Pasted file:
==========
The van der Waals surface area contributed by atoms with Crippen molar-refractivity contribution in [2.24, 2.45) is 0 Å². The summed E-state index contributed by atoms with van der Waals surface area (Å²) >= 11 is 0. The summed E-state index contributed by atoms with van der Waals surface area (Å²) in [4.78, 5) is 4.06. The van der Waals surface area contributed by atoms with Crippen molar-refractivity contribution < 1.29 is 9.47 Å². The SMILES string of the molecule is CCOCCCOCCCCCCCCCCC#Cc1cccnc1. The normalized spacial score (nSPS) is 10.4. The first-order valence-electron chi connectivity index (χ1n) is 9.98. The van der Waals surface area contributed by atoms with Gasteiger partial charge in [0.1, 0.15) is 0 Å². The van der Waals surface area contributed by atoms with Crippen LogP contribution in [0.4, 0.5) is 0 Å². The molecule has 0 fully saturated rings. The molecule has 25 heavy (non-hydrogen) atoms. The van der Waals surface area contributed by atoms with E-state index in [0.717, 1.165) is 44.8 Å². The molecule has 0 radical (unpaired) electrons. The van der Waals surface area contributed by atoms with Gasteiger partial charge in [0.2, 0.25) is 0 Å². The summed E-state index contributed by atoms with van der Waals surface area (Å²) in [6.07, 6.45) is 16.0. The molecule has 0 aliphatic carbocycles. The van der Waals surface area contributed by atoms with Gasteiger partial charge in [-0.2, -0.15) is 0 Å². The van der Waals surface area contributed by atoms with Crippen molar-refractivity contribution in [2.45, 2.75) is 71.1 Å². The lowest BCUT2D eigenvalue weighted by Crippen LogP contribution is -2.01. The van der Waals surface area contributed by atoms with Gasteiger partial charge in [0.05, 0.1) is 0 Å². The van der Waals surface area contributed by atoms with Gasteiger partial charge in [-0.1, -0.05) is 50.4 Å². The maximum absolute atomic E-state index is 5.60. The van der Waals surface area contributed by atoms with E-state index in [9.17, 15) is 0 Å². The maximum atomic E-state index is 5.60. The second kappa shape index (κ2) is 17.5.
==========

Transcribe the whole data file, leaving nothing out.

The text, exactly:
The van der Waals surface area contributed by atoms with Crippen molar-refractivity contribution in [2.24, 2.45) is 0 Å². The summed E-state index contributed by atoms with van der Waals surface area (Å²) >= 11 is 0. The summed E-state index contributed by atoms with van der Waals surface area (Å²) in [4.78, 5) is 4.06. The van der Waals surface area contributed by atoms with Crippen molar-refractivity contribution < 1.29 is 9.47 Å². The SMILES string of the molecule is CCOCCCOCCCCCCCCCCC#Cc1cccnc1. The normalized spacial score (nSPS) is 10.4. The first-order valence-electron chi connectivity index (χ1n) is 9.98. The van der Waals surface area contributed by atoms with Gasteiger partial charge in [0.1, 0.15) is 0 Å². The van der Waals surface area contributed by atoms with Crippen LogP contribution in [0.4, 0.5) is 0 Å². The molecule has 0 fully saturated rings. The molecule has 25 heavy (non-hydrogen) atoms. The van der Waals surface area contributed by atoms with E-state index in [0.717, 1.165) is 44.8 Å². The molecule has 0 radical (unpaired) electrons. The van der Waals surface area contributed by atoms with Gasteiger partial charge in [0.2, 0.25) is 0 Å². The summed E-state index contributed by atoms with van der Waals surface area (Å²) in [6.07, 6.45) is 16.0. The molecule has 0 aliphatic carbocycles. The van der Waals surface area contributed by atoms with Gasteiger partial charge in [-0.2, -0.15) is 0 Å². The van der Waals surface area contributed by atoms with Crippen molar-refractivity contribution in [2.45, 2.75) is 71.1 Å². The lowest BCUT2D eigenvalue weighted by Crippen LogP contribution is -2.01. The van der Waals surface area contributed by atoms with Gasteiger partial charge in [0.05, 0.1) is 0 Å². The van der Waals surface area contributed by atoms with Gasteiger partial charge in [-0.1, -0.05) is 50.4 Å². The maximum absolute atomic E-state index is 5.60. The van der Waals surface area contributed by atoms with E-state index in [9.17, 15) is 0 Å². The maximum atomic E-state index is 5.60. The second kappa shape index (κ2) is 17.5.